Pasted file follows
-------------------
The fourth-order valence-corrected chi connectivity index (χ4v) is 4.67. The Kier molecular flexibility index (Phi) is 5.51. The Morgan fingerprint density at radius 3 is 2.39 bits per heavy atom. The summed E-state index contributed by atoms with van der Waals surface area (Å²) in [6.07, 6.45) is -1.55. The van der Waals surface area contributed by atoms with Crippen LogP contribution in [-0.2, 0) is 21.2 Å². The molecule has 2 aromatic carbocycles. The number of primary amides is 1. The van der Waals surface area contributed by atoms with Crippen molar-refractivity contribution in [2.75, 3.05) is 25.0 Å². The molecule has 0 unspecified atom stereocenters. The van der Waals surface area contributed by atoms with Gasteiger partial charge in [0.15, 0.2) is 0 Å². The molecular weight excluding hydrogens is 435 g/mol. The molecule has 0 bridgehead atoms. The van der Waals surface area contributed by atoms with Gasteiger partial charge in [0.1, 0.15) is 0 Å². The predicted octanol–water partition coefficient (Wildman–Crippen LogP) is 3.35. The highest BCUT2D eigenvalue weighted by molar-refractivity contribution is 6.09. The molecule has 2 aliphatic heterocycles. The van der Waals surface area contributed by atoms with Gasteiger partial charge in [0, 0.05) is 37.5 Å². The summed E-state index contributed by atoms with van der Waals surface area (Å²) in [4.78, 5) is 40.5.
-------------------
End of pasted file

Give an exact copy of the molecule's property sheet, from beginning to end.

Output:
The fourth-order valence-corrected chi connectivity index (χ4v) is 4.67. The Kier molecular flexibility index (Phi) is 5.51. The Morgan fingerprint density at radius 3 is 2.39 bits per heavy atom. The summed E-state index contributed by atoms with van der Waals surface area (Å²) in [6.07, 6.45) is -1.55. The van der Waals surface area contributed by atoms with Crippen LogP contribution in [-0.2, 0) is 21.2 Å². The molecule has 2 aromatic carbocycles. The number of primary amides is 1. The van der Waals surface area contributed by atoms with Crippen molar-refractivity contribution in [2.75, 3.05) is 25.0 Å². The molecule has 0 unspecified atom stereocenters. The van der Waals surface area contributed by atoms with Gasteiger partial charge in [0.15, 0.2) is 0 Å². The molecular weight excluding hydrogens is 435 g/mol. The molecule has 0 bridgehead atoms. The van der Waals surface area contributed by atoms with Gasteiger partial charge in [0.1, 0.15) is 0 Å². The predicted octanol–water partition coefficient (Wildman–Crippen LogP) is 3.35. The highest BCUT2D eigenvalue weighted by molar-refractivity contribution is 6.09. The molecule has 2 aliphatic heterocycles. The van der Waals surface area contributed by atoms with Gasteiger partial charge in [0, 0.05) is 37.5 Å². The summed E-state index contributed by atoms with van der Waals surface area (Å²) in [4.78, 5) is 40.5.